Udall sat with conservative South Carolina Sen. Jim DeMint, while liberal Minnesota Sen. Al Franken joined conservative Georgia Sen. Saxby Chambliss. Other unlikely pairings included conservative Oklahoma Sen. Tom Coburn and liberal New York Sen. Chuck Schumer.

ABC News reported that the mixed seating plan created a prom-like atmosphere on Capitol Hill, with some members courting colleagues from across the aisle and asking them on “dates.” House Minority Leader Nancy Pelosi arrived with Maryland Republican Rep. Roscoe Bartlett, after declining a request by Republican Majority Leader Eric Cantor to be his date.

Not all members of Congress played along. “More important than the appearance of sitting together is what we do together,” said Senate Minority Leader Mitch McConnell, who did not cross the aisle for the State of the Union address. “The American people are more interested in actual accomplishments on a bipartisan basis . . . than they are with the seating arrangement . . . .”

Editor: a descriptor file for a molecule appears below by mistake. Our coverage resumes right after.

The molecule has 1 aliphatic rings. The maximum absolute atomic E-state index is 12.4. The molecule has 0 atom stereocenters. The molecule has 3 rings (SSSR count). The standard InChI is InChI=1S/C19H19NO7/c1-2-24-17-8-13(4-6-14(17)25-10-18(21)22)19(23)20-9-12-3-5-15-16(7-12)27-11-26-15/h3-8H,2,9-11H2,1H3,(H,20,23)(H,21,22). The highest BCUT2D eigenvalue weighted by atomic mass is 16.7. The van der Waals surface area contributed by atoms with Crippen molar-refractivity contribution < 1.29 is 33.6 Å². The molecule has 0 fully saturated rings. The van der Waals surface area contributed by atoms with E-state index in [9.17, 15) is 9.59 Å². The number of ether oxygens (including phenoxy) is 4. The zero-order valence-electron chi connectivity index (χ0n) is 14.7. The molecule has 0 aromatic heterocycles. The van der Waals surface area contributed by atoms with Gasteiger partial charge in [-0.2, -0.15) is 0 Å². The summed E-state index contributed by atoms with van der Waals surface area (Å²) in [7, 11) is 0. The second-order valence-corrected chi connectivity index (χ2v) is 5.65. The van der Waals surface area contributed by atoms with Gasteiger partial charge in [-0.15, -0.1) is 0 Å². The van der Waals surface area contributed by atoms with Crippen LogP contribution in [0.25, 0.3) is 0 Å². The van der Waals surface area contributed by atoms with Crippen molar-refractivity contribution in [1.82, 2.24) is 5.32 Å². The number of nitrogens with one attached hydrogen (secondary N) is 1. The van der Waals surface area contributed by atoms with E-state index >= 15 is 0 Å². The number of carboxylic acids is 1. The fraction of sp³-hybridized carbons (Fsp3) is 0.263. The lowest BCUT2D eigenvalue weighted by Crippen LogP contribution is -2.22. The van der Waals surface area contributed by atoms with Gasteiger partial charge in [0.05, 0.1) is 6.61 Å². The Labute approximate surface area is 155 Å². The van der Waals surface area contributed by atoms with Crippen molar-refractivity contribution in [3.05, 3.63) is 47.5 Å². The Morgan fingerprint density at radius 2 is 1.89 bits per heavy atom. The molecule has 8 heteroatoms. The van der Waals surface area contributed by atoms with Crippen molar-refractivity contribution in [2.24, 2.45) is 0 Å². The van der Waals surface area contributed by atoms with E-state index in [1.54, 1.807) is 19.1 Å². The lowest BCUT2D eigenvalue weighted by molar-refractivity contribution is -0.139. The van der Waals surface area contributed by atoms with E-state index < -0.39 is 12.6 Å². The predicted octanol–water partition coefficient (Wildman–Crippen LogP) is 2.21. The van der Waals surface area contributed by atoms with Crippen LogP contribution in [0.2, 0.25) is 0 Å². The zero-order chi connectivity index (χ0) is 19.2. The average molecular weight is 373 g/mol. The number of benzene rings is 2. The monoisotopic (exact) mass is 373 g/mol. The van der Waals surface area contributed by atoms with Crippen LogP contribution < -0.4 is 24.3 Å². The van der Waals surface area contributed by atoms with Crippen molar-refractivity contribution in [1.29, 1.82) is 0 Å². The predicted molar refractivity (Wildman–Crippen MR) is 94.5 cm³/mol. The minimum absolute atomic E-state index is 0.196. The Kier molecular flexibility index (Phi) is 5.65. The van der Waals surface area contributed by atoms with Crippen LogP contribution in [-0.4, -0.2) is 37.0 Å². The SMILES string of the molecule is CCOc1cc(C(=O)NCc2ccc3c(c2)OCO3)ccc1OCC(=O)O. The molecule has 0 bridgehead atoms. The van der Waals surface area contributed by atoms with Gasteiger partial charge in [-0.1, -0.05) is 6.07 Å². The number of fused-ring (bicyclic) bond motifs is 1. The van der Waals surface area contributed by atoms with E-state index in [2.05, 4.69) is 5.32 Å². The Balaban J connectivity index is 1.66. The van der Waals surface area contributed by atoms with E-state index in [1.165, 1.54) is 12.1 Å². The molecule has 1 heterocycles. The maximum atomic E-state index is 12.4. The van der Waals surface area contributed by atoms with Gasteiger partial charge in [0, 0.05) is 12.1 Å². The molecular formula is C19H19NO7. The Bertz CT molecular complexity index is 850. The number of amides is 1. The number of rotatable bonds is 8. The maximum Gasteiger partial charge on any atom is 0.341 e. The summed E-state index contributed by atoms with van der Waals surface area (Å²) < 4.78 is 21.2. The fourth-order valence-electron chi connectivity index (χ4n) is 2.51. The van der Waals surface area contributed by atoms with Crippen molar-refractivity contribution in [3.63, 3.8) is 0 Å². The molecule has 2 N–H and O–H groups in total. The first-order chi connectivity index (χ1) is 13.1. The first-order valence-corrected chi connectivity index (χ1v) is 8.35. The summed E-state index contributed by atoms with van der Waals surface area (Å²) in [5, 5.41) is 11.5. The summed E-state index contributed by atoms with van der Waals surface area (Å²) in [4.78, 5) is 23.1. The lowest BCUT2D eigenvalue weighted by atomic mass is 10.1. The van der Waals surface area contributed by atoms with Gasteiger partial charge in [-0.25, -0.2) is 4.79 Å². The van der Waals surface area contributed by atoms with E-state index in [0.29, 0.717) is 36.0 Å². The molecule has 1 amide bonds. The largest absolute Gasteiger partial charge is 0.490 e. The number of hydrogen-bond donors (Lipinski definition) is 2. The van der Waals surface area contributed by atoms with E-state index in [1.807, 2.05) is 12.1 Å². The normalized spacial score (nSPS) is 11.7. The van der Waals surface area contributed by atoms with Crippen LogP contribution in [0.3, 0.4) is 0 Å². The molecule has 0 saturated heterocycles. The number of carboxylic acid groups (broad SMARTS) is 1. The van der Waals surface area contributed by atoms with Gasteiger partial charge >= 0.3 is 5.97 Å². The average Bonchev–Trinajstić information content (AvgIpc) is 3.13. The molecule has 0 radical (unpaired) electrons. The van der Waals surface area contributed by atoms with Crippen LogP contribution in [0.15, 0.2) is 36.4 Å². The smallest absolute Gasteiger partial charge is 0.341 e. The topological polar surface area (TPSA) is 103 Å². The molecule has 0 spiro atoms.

In The Palm Beach Post (2/3/2019), “In Congress, let’s get rid of ‘the aisle’,” Gerald D. Skoning noted: “‘The Aisle’ is the centerpiece of the political divide in this country. It is emblematic of the bunker mentality of our political discourse, where party fanatics hunker down in their silos embracing their own echo journalism and turning a deaf ear to the opposition. The ‘aisle’ symbolizes and exacerbates the divisive tone of our political discourse.